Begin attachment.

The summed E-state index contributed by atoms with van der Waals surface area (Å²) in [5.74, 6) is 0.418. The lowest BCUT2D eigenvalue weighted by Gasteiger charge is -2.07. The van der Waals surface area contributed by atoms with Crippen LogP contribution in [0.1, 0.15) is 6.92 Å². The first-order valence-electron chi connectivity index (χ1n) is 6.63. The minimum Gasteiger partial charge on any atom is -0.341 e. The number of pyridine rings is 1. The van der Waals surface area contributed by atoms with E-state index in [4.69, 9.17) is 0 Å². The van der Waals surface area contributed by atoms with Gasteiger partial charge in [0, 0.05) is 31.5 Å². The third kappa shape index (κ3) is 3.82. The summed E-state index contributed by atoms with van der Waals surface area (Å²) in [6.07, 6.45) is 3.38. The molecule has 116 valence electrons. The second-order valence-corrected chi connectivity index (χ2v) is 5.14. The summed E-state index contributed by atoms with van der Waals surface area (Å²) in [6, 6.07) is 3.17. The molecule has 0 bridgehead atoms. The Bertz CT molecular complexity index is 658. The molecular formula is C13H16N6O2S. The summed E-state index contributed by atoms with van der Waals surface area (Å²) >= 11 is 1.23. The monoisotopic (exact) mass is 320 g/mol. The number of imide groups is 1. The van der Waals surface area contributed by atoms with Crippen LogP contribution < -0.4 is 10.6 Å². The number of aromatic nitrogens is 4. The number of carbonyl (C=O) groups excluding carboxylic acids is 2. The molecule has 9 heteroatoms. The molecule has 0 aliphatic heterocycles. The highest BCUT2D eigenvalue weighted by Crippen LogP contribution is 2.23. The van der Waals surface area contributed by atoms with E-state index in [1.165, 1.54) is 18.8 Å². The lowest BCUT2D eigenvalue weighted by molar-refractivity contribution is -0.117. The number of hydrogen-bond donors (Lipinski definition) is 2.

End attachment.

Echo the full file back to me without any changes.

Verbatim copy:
The summed E-state index contributed by atoms with van der Waals surface area (Å²) in [5.74, 6) is 0.418. The lowest BCUT2D eigenvalue weighted by Gasteiger charge is -2.07. The van der Waals surface area contributed by atoms with Crippen LogP contribution in [0.1, 0.15) is 6.92 Å². The first-order valence-electron chi connectivity index (χ1n) is 6.63. The minimum Gasteiger partial charge on any atom is -0.341 e. The number of pyridine rings is 1. The van der Waals surface area contributed by atoms with E-state index in [4.69, 9.17) is 0 Å². The van der Waals surface area contributed by atoms with Gasteiger partial charge in [0, 0.05) is 31.5 Å². The third kappa shape index (κ3) is 3.82. The summed E-state index contributed by atoms with van der Waals surface area (Å²) in [6.07, 6.45) is 3.38. The molecule has 116 valence electrons. The second-order valence-corrected chi connectivity index (χ2v) is 5.14. The summed E-state index contributed by atoms with van der Waals surface area (Å²) in [6, 6.07) is 3.17. The molecule has 0 bridgehead atoms. The Bertz CT molecular complexity index is 658. The molecular formula is C13H16N6O2S. The summed E-state index contributed by atoms with van der Waals surface area (Å²) >= 11 is 1.23. The monoisotopic (exact) mass is 320 g/mol. The number of imide groups is 1. The van der Waals surface area contributed by atoms with Crippen LogP contribution < -0.4 is 10.6 Å². The number of aromatic nitrogens is 4. The number of carbonyl (C=O) groups excluding carboxylic acids is 2. The molecule has 9 heteroatoms. The molecule has 0 aliphatic heterocycles. The highest BCUT2D eigenvalue weighted by Crippen LogP contribution is 2.23. The van der Waals surface area contributed by atoms with E-state index in [1.165, 1.54) is 18.8 Å². The lowest BCUT2D eigenvalue weighted by molar-refractivity contribution is -0.117. The number of hydrogen-bond donors (Lipinski definition) is 2.